For nearly 28 years, the vast majority of my outdoor adventures were spent in the Northwest as a born and bred Idahoan. I was fully acclimated to four defined seasons that ranged from blinding, backcountry winter blizzards to dry, blistering hot high-desert days.
Aside from short-stint vacations outside of Idaho, the Northwestern climate was all I ever knew.
That changed when I moved to Austin, Texas in November of 2016. The further I drove South during my 25-hour trek, the more it became apparent that I was out of my element. To put a spin on the words of Dorthy: I wasn’t in Idaho anymore.
Most people I run into here in Texas mistake Idaho for Iowa and think I’m from the Midwest. For the purpose of clarification, Idaho is the state in red below (NOTE: It’s definitely in the Northwest):
The weather spectrum in Central Texas is straightforward. It’s either really hot and humid or warm and humid. Aside from a rare “polar vortex” penetrating deep into the South or the hard-to-pinpoint torrential rainstorms, Central Texas weather predictably follows the scale I laid out.
“Aside from short-stint vacations outside of Idaho, the Northwestern climate was all I ever knew.”
Fully understanding what it meant to be outside and exposed in the dead summer of Central Texas finally clicked in mid-August when I ventured deep into the Texas “Hill Country” to visit Enchanted Rock State Park during my first ACK Go Play Day. Enchanted Rock sits 23 miles North of Fredericksburg, Texas, and appears alien as it blatantly stands out from the surrounding landscape. It doesn’t look like it belongs, but that’s what makes it rare, and frankly, perplexing.
Here’s a photo recap of my one-day adventure into the heart of Texas:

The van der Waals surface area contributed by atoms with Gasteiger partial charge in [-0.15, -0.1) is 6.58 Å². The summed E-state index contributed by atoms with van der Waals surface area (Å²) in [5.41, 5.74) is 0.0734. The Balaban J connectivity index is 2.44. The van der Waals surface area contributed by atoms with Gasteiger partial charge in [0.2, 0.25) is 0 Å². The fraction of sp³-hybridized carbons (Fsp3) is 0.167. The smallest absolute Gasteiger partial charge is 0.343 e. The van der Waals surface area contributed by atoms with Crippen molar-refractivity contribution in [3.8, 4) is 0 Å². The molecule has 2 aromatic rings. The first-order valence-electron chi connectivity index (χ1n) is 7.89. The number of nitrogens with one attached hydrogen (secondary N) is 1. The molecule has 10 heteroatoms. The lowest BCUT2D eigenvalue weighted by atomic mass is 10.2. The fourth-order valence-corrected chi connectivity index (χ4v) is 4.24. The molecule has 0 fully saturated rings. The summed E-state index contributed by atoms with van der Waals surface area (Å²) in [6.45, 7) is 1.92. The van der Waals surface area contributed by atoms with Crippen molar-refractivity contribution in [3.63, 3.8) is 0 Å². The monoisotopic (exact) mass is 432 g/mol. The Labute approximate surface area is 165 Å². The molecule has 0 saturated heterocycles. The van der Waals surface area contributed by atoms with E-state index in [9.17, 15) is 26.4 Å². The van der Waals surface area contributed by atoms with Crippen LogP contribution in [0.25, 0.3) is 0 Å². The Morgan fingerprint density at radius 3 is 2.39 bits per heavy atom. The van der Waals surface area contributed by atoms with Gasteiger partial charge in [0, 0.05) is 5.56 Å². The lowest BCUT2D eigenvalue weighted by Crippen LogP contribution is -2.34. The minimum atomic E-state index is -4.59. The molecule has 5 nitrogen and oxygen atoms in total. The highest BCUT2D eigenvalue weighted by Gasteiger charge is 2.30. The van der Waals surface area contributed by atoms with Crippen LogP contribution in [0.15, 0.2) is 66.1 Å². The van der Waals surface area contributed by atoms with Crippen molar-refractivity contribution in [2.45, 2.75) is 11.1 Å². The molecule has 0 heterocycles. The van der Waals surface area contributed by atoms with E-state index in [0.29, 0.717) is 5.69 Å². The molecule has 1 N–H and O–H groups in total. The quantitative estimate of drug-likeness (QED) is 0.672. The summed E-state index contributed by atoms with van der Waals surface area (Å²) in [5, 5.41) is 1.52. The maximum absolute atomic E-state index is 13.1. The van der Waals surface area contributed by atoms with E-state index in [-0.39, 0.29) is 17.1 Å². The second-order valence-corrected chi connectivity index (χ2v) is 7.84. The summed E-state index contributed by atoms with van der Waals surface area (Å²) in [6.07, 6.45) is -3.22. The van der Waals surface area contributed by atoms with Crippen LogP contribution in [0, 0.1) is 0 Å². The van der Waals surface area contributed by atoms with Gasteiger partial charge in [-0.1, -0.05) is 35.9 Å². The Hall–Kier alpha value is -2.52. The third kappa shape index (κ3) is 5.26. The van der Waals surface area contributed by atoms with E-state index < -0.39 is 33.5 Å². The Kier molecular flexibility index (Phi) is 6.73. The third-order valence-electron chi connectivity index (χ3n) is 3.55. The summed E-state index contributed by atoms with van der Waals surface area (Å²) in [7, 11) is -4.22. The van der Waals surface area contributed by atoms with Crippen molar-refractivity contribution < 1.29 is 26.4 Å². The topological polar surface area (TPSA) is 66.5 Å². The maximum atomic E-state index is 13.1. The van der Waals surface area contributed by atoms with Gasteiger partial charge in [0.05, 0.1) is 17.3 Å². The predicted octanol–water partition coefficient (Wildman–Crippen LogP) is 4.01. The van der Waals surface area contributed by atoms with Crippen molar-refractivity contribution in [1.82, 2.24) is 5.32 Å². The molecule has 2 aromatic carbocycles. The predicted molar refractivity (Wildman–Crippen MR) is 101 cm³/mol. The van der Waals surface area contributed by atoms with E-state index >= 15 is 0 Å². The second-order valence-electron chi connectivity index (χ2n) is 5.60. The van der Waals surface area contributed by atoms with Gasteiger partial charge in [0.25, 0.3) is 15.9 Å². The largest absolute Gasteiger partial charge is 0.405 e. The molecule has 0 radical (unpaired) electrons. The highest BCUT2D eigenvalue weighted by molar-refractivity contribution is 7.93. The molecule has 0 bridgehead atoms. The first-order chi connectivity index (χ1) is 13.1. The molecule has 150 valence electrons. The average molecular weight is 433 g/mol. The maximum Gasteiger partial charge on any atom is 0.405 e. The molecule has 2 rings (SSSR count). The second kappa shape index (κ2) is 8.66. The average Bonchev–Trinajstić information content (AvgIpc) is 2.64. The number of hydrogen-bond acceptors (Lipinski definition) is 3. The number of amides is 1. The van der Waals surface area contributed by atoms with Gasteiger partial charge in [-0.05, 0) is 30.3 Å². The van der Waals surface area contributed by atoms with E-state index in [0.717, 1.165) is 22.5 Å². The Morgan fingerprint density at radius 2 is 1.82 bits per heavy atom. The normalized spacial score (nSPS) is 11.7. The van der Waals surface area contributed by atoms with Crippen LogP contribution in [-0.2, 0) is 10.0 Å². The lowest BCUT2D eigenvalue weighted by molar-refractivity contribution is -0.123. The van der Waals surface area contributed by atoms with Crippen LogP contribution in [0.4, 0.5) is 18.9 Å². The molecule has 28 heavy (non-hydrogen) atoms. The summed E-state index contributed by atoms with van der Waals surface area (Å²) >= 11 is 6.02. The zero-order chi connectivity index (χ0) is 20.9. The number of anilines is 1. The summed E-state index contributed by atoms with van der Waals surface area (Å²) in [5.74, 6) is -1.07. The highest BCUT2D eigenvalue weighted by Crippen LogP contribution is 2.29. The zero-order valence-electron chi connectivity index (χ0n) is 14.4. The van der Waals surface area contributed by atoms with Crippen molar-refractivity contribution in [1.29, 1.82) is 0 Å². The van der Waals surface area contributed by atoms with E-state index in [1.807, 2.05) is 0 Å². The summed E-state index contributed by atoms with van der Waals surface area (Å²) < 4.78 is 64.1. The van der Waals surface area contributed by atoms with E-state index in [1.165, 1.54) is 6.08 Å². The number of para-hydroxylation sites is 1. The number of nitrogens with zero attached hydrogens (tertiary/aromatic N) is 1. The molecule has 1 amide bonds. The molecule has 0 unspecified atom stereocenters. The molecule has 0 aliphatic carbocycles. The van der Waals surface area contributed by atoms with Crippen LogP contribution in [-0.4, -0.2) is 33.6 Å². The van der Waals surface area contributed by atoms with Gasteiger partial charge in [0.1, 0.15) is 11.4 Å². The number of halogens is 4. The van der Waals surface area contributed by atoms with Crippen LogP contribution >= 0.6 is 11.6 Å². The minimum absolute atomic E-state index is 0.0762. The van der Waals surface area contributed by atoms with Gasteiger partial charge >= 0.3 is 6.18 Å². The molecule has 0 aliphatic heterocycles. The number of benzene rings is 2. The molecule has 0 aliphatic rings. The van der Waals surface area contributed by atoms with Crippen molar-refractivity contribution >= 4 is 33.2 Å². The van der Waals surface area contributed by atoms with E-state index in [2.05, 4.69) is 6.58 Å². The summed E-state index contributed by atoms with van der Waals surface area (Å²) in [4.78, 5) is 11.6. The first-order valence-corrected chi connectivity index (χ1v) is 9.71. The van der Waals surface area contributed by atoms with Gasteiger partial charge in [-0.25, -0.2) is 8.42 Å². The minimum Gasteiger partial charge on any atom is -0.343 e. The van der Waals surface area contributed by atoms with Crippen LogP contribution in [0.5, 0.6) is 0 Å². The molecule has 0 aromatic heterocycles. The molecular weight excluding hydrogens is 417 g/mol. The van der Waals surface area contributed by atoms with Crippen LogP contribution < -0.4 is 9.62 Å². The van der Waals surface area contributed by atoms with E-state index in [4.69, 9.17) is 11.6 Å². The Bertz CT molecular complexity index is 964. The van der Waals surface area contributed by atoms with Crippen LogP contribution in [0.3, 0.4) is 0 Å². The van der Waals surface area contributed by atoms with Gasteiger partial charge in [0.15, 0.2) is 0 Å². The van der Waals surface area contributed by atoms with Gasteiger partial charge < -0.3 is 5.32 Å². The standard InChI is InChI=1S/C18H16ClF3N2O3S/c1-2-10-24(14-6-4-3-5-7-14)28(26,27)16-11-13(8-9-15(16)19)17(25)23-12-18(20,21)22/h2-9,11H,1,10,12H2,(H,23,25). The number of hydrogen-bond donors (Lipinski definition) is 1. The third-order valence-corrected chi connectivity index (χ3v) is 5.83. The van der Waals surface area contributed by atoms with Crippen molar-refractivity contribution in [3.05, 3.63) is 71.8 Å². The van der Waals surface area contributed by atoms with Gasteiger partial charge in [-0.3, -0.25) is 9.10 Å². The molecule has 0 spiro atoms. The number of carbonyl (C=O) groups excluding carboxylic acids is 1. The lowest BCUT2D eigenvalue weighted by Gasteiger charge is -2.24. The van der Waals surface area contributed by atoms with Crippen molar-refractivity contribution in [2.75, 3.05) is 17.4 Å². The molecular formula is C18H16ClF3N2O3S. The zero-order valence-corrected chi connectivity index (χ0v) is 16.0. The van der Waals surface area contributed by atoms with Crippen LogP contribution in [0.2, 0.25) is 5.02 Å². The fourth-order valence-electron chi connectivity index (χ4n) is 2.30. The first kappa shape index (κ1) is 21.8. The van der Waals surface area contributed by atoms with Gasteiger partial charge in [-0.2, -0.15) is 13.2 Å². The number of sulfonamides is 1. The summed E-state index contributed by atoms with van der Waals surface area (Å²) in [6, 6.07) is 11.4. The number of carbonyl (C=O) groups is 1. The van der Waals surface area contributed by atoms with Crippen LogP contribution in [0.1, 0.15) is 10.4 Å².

The day started with me waking, stocking up on lots of water and snacks and driving 95 miles west to reach the trailhead at Enchanted Rock State Park:
The Loop Trail was an easy hike to the base of Enchanted Rock where the more strenuous work began:
I ended up taking a shortcut off trail and crossed this random pool of water, which was actually quite refreshing considering that it was more than 100 degrees that day:
As my ascent progressed, I came across strange rock formations that were hardly visible below:
About halfway up, it became apparent that the hike was harder than I anticipated. It was time to hydrate, recharge and take a photo of some interesting veins of different-looking rock that caught my eye during the second stage of the climb:
These pools of water, capable of maintaining plant life year round, exist near and on top of Enchanted Rock, which didn’t make much sense considering how quickly water evaporates on scalding hot rock:
After finally reaching the summit, I took in the 360-view of the Texas Hill Country, chugged more water, and celebrated my achievement:
I took my time on the summit, quickly made my way down, and ran into an information station at the bottom with a replica formation of Enchanted Rock:
Here’s another shot of the information area with the full-sized Enchanted Rock in the background:
Peace out, Enchanted Rock:
*Disclaimer: All of these photos were taken with a iPhone 6s